Keeping Apace archives include a book review of James Bradley's FLAGS OF OUR FATHERS, written during its initial promotion run before it became a national best seller.
Consequently, we recently received an advanced copy of his second book, FLYBOYS. It is set for national release in September 2003, and may also reach that lofty best seller position.
In it, he reveals a side of that war few of us knew about during that era and for many years afterward, when our government's classified security kept this knowledge from the American public.
At that time in our young lives, few of us who served in WWII had much knowledge or awareness of what was happening outside our own sphere of involvement. Like the civilians on the home front, we relied mostly on filmed newsreels, newspaper and radio dispatches for the brief overall picture.
But in the interest of security and morale, particularly after the early loss of American bases and lives of our out manned forces in the Pacific, much of the news was slanted to our successes - especially when the tide began to turn in our favor after many months of conflict.
The government's censorship control buried many untoward aspects of that war. Only in recent times has access to this information become possible, revealing in retrospect many ugly things about the enemy (and ourselves) that we scarcely knew was happening at the time. The few who did know were sworn to secrecy.
Now, more than a half-century after the fact, I personally have learned some things I didn't know by reading this intriguing book to write the following review of it:
By James Bradley
Little, Brown and Company
Reviewed for Keeping Apace by Byron D. Varner, CDR, U.S. Navy (Retired), a veteran of WWII, Korea, and the Vietnam eras.
The general theme of James Bradley's FLYBOYS centers on nine American Navy pilots and crewmen who were shot down in action over Chichi Jima while trying to destroy the Japanese communication station that fed information to its forces throughout Asia. Eight of these men were captured. One was rescued by a nearby submarine and eventually became President of the United States.
The Japanese on Chichi Jima expected an invasion and a fight to the death just as would occur on Iwo Jima. It never came. Ironically, allied war planners never slated this island for invasion - bypassing it instead in the successful island-hopping tactics that stranded untold thousands of Japanese military without support or supplies to fend for themselves in the jungles of the Pacific theater.
What happened to those Americans taken prisoner on Chichi Jima reveals not only a startling practice of Japanese cannibalism, but also an insight into the warlord mindset that controlled Japan at that time. It highlights the fanatic reverence of the Japanese people for their Emperor god as well as the blind obedience of its warriors to their military leaders.
During their war crimes trials conducted later, many of these junior officers and enlisted men could not understand that they did anything wrong because they were merely carrying out orders from their superiors.
Bradley's research on the fate of these individual Navy men at Chichi Jima, and the anguish of their uninformed families, personalizes this story of the average American teenagers of the 1940s. Until the war began they knew very little about the world outside their hometowns, nor could imagine the scope of the dangerous adventure they were about to begin.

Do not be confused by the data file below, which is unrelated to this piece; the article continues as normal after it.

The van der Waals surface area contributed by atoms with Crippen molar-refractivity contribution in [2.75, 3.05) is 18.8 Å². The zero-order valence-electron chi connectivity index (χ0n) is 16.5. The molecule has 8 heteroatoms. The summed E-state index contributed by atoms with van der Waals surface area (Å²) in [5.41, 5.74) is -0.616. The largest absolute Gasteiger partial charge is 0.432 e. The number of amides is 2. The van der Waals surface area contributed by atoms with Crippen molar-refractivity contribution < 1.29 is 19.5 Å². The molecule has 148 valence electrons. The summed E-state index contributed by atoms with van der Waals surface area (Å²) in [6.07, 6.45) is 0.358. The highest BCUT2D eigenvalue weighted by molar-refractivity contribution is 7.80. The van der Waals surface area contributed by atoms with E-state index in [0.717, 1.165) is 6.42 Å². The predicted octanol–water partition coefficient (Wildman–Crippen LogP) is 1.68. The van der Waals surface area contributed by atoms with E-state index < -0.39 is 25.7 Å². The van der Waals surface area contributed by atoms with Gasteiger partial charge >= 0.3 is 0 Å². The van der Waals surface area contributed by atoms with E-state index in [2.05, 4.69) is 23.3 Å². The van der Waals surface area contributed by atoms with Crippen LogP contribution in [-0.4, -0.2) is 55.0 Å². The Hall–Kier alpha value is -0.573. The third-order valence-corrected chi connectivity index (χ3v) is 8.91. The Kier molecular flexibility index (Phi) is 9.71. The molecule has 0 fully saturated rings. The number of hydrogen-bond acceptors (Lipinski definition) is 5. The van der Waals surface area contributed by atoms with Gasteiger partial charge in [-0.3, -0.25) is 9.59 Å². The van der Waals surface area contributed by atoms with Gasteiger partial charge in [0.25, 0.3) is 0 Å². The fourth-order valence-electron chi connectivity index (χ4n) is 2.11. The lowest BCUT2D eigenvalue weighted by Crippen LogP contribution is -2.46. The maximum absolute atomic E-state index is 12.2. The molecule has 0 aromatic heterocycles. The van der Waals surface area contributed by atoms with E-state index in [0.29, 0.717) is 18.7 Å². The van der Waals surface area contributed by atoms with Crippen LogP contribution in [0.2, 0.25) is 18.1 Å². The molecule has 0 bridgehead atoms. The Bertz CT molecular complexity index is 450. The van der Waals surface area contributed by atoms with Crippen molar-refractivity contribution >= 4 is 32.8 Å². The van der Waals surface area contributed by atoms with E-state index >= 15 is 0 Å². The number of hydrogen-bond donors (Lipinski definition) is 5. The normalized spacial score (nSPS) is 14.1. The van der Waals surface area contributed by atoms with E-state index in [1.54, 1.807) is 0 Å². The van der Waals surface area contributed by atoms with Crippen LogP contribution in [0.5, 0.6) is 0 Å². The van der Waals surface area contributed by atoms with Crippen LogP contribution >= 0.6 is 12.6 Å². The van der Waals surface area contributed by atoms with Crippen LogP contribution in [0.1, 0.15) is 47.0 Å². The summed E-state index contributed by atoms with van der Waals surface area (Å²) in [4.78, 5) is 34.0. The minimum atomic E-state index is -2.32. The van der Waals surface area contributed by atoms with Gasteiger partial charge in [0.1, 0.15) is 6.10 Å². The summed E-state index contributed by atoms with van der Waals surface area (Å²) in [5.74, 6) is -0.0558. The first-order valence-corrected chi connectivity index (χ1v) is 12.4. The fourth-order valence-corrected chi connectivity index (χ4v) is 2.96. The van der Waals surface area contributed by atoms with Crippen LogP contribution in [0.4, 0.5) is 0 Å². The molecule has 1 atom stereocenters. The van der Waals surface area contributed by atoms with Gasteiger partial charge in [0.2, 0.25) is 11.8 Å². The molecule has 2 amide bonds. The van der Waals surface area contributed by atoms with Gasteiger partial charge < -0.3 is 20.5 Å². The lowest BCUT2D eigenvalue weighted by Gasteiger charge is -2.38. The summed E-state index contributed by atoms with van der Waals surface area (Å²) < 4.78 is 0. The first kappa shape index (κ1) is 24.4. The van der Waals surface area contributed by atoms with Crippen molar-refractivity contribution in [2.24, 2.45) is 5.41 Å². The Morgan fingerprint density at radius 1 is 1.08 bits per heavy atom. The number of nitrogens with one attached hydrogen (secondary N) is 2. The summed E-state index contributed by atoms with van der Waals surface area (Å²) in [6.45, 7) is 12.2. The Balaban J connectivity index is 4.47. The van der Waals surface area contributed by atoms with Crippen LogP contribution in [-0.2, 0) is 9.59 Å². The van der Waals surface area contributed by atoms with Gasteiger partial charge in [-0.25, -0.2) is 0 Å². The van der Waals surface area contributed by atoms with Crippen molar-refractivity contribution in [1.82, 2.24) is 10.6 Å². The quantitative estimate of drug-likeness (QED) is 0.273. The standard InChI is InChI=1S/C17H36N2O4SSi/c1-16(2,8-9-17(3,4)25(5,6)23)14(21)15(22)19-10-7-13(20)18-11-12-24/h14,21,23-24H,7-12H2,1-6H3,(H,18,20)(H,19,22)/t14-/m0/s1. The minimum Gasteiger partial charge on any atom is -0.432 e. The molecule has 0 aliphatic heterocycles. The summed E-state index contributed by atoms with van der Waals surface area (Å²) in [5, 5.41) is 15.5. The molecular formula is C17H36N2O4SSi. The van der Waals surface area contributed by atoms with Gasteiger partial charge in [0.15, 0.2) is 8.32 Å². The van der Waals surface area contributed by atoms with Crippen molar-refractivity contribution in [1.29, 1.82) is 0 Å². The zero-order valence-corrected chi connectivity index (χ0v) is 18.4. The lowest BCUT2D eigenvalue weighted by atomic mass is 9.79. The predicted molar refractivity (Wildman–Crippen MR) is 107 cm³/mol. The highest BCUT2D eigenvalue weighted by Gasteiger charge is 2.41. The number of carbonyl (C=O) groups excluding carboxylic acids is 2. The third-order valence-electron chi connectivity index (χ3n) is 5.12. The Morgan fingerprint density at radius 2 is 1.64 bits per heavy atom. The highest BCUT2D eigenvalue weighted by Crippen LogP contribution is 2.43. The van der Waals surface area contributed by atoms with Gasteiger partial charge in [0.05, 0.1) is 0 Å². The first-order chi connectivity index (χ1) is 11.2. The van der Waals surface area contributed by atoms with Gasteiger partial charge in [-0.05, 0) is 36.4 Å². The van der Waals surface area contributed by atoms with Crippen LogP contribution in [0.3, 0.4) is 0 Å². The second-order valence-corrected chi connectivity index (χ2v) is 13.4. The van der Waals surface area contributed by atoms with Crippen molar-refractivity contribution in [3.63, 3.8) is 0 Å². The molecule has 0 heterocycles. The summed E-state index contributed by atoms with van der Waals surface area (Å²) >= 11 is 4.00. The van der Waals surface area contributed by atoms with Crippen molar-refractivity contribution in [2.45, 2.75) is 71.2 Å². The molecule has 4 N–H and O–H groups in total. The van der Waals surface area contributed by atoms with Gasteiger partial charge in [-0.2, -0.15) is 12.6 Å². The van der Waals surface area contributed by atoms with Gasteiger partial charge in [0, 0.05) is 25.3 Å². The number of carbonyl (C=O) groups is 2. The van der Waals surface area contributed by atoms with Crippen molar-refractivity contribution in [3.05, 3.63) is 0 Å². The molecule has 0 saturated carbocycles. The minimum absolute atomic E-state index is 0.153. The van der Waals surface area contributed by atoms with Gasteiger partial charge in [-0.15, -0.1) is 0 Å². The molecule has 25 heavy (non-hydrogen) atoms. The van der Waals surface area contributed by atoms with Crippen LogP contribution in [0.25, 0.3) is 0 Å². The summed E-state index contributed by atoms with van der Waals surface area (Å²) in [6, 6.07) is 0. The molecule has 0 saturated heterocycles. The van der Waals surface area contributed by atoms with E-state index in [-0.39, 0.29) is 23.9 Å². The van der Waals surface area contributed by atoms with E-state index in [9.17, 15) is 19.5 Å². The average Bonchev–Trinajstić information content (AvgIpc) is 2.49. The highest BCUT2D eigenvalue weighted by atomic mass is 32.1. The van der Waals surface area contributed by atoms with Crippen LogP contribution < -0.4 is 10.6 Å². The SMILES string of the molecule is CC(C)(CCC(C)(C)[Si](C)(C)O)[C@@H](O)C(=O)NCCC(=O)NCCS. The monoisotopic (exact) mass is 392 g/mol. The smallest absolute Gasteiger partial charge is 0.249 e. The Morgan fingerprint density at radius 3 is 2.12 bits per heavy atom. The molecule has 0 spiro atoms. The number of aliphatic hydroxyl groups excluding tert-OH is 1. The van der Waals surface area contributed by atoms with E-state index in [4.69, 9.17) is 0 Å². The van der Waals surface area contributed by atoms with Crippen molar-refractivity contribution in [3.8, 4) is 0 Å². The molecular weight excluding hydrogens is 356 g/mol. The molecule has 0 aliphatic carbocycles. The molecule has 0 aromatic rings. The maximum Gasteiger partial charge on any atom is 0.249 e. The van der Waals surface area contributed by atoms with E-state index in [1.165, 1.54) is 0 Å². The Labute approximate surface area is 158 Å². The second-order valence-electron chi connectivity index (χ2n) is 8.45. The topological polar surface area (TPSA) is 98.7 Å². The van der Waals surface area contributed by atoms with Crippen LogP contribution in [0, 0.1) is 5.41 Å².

It typifies the patriotism and unselfish desire to serve their country in great time of need that was a common denominator of the youth of that era. For those of us who lived and served during that war, it brings back many memories of our youth and naivety that were unlike youth of today. Yet it also describes our generation well and perhaps will serve to enlighten today's youth about their grandparents' and great-grandparents' culture.
FLYBOYS emphasizes the first major use and tremendous effectiveness and dangers of aviation warfare.
In preparation for a war that would surely come, President Roosevelt's arm-twisting of Army and Navy Brass to accept and accelerate air power as the third dimension of war not only changed our strategies that would later hasten the end of WWII, but provided a jump-start of aerospace science that today reaches for the stars.
This is a well-documented mini-history of the imperialism and cultures of both America and Japan that helps the reader better understand each side of the conflict, how it came about, and man's inhumanity to man.
The Japanese did not honor the concepts of the Geneva Convention for Prisoners of War. They looked upon war with little value for human life and had a totally different view than did the Americans. Yet, the unrelenting day and night napalm bombing by our Christian nation that systematically burned most of their major cities in a living hell was more devastating and seemingly inhumane than our two atom bombs that ended the war. There seemed to be no middle ground when attaining victory in war.
Those steeped in one-sided concepts may not like the references to bad acts by Americans, as if there were none during this and other wars, but these truths underscore the brutality of war and its effect on the senses, regardless of the nation or degree of its misdeeds.
Only those who experience war really know what it is like, but I heartily recommend this book as intriguing reading for all age groups, particularly those who were born since 1945. Veterans of WWII may also learn a thing or two.
A descriptive line on the book's jacket provides this very appropriate closing statement: “It is an unforgettable story of young men's heroism and the never-ending horrors of war.”